The memories of that honors event hit me as I walk down the hallway to Cox’s pseudo office, using the head of the Ottaway department’s office. The mystery grows more prevalent.

I get to the door and I catch Cox off-guard looking at his phone. His presence is quiet yet welcoming. He had had a rough morning.

He had a rough morning . He had been suffering from a cold and had taken the day off from work in the city. He appears to be the type who doesn’t like to miss work.

On his commute there it had been the perfect storm. He got a flat tire so his mood was more downbeat than usual. He had class in about 15 minutes. He was wearing all black.

He understands the process of the profile so it feels odd trying to play his game despite him being all for doing it.

Our first true conversation was more informal. He was quiet. I decided not to hound him too much. He had had a rough day. He also expressed interest in getting to know me as well.

“So are you a journalism major yet?” he asks. I respond with my own issues deciding what I wanted in school and life. 
 “I understand that. I didn’t even study journalism in college. I spent time trying different things that’s just how life works.”

He hadn’t decided he was going to be a journalist until graduate school. As an undergrad he studied English and philosophy. He ultimately winded up studying journalism at Columbia University. Ironically he “screwed around” in his high school journalism class and failed it.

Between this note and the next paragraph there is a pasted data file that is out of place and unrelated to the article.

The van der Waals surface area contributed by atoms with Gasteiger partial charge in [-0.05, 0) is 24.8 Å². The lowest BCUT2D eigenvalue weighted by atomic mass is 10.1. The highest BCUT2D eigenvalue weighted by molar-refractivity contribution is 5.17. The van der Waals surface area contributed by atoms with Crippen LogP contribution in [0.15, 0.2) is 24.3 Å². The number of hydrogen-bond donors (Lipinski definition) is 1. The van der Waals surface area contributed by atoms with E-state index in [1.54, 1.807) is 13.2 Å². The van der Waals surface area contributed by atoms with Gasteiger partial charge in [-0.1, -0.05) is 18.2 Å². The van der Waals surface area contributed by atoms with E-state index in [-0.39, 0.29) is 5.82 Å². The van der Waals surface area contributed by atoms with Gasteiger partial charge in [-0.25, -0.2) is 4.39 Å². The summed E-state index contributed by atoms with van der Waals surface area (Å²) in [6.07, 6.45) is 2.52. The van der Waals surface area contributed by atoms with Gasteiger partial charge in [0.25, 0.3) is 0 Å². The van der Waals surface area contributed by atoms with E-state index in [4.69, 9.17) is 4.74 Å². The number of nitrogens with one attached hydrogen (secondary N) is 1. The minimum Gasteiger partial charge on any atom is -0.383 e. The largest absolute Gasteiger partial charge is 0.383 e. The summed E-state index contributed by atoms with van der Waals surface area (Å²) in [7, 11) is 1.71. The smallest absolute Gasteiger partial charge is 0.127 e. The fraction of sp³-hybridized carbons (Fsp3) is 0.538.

“Long Island huh? I’m from Newtown myself.”

His hometown is very important to him. He explained that he had moved back To Newtown around 13 years ago.

As a Newtown resident The Sandy Hook tragedy hit close to home.

His activism with the non-profit Sandy Hook Promise is part of his legacy. Despite being open to talking about it, he often stresses that it is in his past. Cox became more than a journalist fetching for a story.

“That is important for human nature. We have to help each other.” Said Cox in a bashful manner.

He didn’t fight organizations such as the NRA, writing on expose on them after signing up as a member for a year, as a journalist, but as a father and a native from Newtown. He felt he owed it to his neighbors, the families of those who suffered crippling losses that day.

He had no idea on that fateful day on a flight back home that tragedy was unfolding. He was grateful however he didn’t know until he got off the flight. His mind would’ve gone in 500 different directions. So many thoughts could’ve gone through his head.

The second he got off the plane and found out his children were safe he was ready to do his job and figure out what caused the tragedy.

Getting the names off of a list of pick-up Frisbee players of all things, The Sandy Hook Promise began. Knowing the media well, Cox was a great asset for the non-profit getting up and running. Media sources across the globe had their eyes on Newton and the non-profit, with the help of Cox, used that to their advantage.